Omicron Surge Plan updates announced by Sask. Health Authority
The Saskatchewan Health Authority (SHA) updated its Omicron Surge Plan due to an increase in staff who have tested positive for COVID-19.
Staff absences are up 140 per cent compared to the fourth wave, according the SHA. Roughly 1,000 SHA workers have had to take time off work this week due to COVID-19.
“We’re in a dire shortage,” said Tracy Zambory, president of the Saskatchewan Union of Nurses.
According to Zambory, on several occasions there have been 200 vacant shifts in Saskatoon’s emergency rooms.
“The impact is phenomenal. People have to wait for their care or perhaps don’t even get it.”
The updated surge plan includes five key strategies the SHA said will ensure patients continue to receive the best care possible.
The strategies are as follows:
- Establishment of “Go Teams” that can quickly mobilize and deploy to help maintain continuity of key services;
- Optimize acute care capacity and emergency department flow;
- Maintain enhancements to Emergency Medical Services;
- Implement key provincial human resource strategies to meet multiple system
- Time-limited, targeted service slowdowns when/where required.
The updated plan would be put into action if the province experienced a significant rise in acute care patients in hospitals.
“As we scale up to meet the increased demand due to Omicron, we know it will impact our healthcare teams," Derek Miller, interim chief operating officer and lead for SHA's emergency response said in a release. "These strategies will help protect our ability to deliver essential lifesaving supports for those most in need, ensure any effects on services are as temporary as possible and position us to rapidly and safely return services to normal as pressures subside."
Dr. Saqib Shahab, Saskatchewan’s chief medical health officer (CMHO), says to expect pressures in every sector of the healthcare system, including long-term care.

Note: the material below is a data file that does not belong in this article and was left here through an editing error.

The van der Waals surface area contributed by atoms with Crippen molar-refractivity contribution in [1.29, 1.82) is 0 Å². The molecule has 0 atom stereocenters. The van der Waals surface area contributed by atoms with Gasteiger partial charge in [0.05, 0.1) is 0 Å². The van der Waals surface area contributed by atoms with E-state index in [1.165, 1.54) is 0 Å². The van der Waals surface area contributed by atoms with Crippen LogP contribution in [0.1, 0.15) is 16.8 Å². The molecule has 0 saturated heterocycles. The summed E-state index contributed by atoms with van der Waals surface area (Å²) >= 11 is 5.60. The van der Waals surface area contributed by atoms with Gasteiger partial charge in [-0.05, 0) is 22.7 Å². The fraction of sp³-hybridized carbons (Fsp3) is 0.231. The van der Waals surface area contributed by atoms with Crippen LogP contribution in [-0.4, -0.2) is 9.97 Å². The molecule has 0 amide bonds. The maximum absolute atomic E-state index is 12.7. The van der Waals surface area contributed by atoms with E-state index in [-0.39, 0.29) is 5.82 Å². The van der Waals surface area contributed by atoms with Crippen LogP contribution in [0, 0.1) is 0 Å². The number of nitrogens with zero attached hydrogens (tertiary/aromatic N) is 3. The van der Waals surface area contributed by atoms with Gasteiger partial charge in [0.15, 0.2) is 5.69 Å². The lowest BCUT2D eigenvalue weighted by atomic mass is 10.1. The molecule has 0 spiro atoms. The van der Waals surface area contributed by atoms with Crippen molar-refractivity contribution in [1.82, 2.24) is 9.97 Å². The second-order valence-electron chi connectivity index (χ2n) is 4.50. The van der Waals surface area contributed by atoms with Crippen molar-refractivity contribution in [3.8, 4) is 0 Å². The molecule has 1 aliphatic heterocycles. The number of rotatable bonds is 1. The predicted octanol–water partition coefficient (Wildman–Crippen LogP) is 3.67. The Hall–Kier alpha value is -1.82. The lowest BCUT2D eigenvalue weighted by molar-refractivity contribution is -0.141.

However, Shahab says the trick will be to prolong the Omicron peak over the next six to eight weeks through limiting non-essential contacts, mask use and booster doses.
“That (will ensure) the secondary pressures of the acute care system and workplaces don’t come at the same time throughout the province,” Shahab said.
According to the CMHO, Saskatchewan could see the same number of hospitalizations as we did during the fourth, if not higher.
However, this time around, officials do not anticipate they will need to transfer patents out of province to receive care.
“We’re currently not seeing a significant impact in our ICUs,” said Marlo Pritchard, president of the Saskatchewan Public Safety Agency.
“In fact, our numbers are significantly lower than they were in the fourth wave.”
While current ICU numbers are low, Zambory says she is “fearful of what’s on the horizon” as hospitals already struggle with capacity and staff.
She says the government’s “wait-and-see approach” is not sufficient, and implementing gathering restrictions would make the biggest difference.
“We don’t have the capacity for wait and see,” she said, adding nurses were not consulted on the surge plan.
“We don’t have the health human resources to do that, nor do we have the capacity inside our facilities. There is no room.”
The government says it is not considering implementing gathering limits or new restrictions at this time.
The province said additional updates will be given if there are service changes that may be required as demand increases.